People spend a lot of time asking what it is that makes us something “more” or “different” from other animals. Scientists have proposed many ideas that might have been the key to our world takeover, from bipedalism to language to tool use. But the more scientists learn about the world, the more our “superiorities” are shown to be false. Bipedalism and thumbs aren’t unique. Crows and primates make and use tools. Elephants and other highly social creatures take on long-term parental care. Animals exhibit social learning and complex social structures. Language may be one area where people are set apart, but whales, elephants, birds and other animals communicate in sophisticated ways. Even reflex tears are easily spotted in dogs or cats—as their remnants form the gross gunk doting pet parents wipe from their eyes.

Scientists love to float those reasons, but what about this one: Humans are the only species that weeps. Babies of many species have distress cries. But only humans pair those cries with tears and keep the skill as adults. We are the only species that has a big, open, gushing, response to emotion—whether our own or someone else’s. (Adult dogs can make distress cries, and a 2022 study suggested that they might well up a little when ecstatically reuniting with their owners, but other experts were skeptical about the results.)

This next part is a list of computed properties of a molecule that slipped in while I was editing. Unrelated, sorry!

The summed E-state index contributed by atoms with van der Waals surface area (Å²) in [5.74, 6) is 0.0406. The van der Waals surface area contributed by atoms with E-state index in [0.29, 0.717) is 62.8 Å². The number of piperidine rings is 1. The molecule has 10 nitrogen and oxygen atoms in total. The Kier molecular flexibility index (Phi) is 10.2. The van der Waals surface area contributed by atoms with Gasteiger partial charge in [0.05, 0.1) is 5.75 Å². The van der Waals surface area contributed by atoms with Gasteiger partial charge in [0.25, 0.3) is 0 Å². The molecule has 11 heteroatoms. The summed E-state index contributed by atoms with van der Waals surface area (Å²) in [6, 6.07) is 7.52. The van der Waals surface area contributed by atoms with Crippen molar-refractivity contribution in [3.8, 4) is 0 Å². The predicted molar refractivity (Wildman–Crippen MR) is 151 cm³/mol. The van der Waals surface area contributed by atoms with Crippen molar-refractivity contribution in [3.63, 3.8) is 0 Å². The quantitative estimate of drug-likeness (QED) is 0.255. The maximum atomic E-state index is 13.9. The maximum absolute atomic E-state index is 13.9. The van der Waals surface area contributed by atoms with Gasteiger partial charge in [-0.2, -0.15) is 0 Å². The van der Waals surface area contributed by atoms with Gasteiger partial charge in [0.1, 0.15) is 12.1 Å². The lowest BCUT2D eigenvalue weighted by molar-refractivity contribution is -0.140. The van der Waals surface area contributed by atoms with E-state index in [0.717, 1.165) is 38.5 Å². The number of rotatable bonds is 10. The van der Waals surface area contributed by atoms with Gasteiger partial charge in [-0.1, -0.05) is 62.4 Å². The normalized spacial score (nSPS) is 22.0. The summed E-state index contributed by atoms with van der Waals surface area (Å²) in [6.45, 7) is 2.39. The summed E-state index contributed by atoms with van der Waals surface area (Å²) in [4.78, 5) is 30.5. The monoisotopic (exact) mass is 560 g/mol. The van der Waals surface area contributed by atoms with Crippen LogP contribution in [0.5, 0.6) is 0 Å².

No one truly knows why it is that humans cry with emotion, but one hypothesis is that our tears help us connect to each other. One study showed that adding tears to any emotional face made other people see the face as sadder. People are more likely to offer help when they see tears. Tears, flowing from our eyes and noses alike are displays of our emotions. They are also invitations. Invitations to other people to come and help. Invitations to join with us, to feel what we feel.

Tears are inherently vulnerable, which is part of what makes them an attachment behavior. They signal that we are feeling something strongly—that we might need something. Comfort, understanding, the simple presence of another person. They’re a reminder that we are intensely social creatures—that we derive our biggest strength from our emotional attachments to each other.

Perhaps previous generations of scientists clung on to tool use and thumbs to explain humanity because they appeared solid. Unemotional. There’s nothing vulnerable about tools. It can be uncomfortable to think that crying might be important—especially when most scientists are men, and women cry five times more often. Most of us have been told that crying is weak. For children. Illogical. But as I again sit on an airplane, bawling through the film Crazy Rich Asians, I might be at my most human. I’m dripping out of every hole in my face, and it’s because I’m emotionally connected to the people on my screen, feeling a tiny bit of what they feel. There is nothing more human than that.

This is an opinion and analysis article, and the views expressed by the author or authors are not necessarily those of Scientific American.